How to Fix a Dishwasher That Won’t Start | Dishwasher Repair
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How to Fix a Dishwasher That Won’t Start

About this repair:

  • Rated as EASY
  • 1817 repair stories
  • 7 step by step videos

Door Latch Or Door Latch Switch

If your dishwasher won’t start, the problem could be the door latch or door latch switches. The door latch assembly is used to hold the door closed during the cycle to prevent water from leaking and it also incorporates the door latch switches that supply power to the dishwasher controls. If the door cannot close properly to activate the door latch switches or if the switches are defective, then the dishwasher controls will not receive power and the dishwasher will not start. Inspect the latch assembly including the switches.

How to test a dishwasher door latch assembly with a multimeter:

  1. Disconnect your appliance from the power source before beginning.
  2. Begin by removing the inner door panel to gain access to the door latch assembly. It is usually found at the top of the door. Once you have located it, verify that the door catch activates the door latch switches by inserting the catch into the assembly.
  3. If the switches are being activated mechanically, remove the switches to check them for continuity. Using a multimeter on Rx1, touch the probes to the switch’s terminals. This should produce a reading of zero or nearly zero.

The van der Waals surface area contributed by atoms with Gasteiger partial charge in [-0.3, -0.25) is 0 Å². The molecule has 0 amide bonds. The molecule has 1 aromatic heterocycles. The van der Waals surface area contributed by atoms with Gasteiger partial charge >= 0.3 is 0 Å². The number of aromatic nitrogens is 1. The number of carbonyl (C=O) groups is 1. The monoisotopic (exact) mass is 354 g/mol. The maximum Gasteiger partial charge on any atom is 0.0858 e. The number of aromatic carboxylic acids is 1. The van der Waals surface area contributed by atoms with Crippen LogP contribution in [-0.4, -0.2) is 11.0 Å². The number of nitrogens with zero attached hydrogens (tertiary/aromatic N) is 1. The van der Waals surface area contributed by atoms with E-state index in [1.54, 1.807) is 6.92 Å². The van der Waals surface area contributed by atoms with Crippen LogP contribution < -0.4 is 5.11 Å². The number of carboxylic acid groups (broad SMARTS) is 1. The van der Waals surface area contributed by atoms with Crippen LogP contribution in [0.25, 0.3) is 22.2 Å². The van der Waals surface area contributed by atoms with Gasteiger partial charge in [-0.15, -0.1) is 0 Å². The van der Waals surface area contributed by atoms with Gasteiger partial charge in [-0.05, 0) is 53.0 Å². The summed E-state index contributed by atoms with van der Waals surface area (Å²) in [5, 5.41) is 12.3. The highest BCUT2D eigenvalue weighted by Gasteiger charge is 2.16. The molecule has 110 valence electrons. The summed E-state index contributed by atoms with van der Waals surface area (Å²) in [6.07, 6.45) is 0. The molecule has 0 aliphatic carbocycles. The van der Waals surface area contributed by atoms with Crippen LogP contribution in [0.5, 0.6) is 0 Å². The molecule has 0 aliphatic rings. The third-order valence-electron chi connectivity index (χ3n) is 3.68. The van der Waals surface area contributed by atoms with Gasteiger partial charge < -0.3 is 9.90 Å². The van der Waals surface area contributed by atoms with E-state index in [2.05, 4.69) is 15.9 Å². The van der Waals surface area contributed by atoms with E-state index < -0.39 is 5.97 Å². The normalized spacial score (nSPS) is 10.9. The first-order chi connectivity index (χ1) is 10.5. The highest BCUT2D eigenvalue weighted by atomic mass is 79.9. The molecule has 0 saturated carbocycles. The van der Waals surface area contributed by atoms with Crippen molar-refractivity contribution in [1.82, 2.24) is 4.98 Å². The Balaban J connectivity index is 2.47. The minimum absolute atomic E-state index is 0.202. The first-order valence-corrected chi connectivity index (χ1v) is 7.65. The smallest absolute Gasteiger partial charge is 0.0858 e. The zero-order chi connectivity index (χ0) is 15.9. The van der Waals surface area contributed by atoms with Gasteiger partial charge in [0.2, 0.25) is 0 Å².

4. If you receive a different reading, you will need a replacement door latch assembly.

Timer Or Electronic Control

If you have determined that the door latch assembly is operating properly and your dishwasher still won’t start, the next step would be to look at the timer or electronic control. The first step of the dishwasher cycle is normally a drain function to remove any standing water in the tub. If you do not hear the drain pump motor running, then you should look at the timer or electronic control as a possible cause. On manual timer models, the timer is used to supply power to the pump motor, water inlet valve, heater circuit and drain pump motor at the proper sequence in the cycle. The timer uses a series of electrical contacts that are driven by a small motor all of which are encased in the timer housing.

How to test a dishwasher timer with a multimeter:

  1. Disconnect your appliance from the power source.
  2. Locate and remove the timer. It will most likely be found in the control panel, but it is also often found behind the lower kick plate.
  3. Some timers may have multiple sets of contacts/wires, if this is true for your model, you will need to refer to your wiring diagram to determine which contacts to test.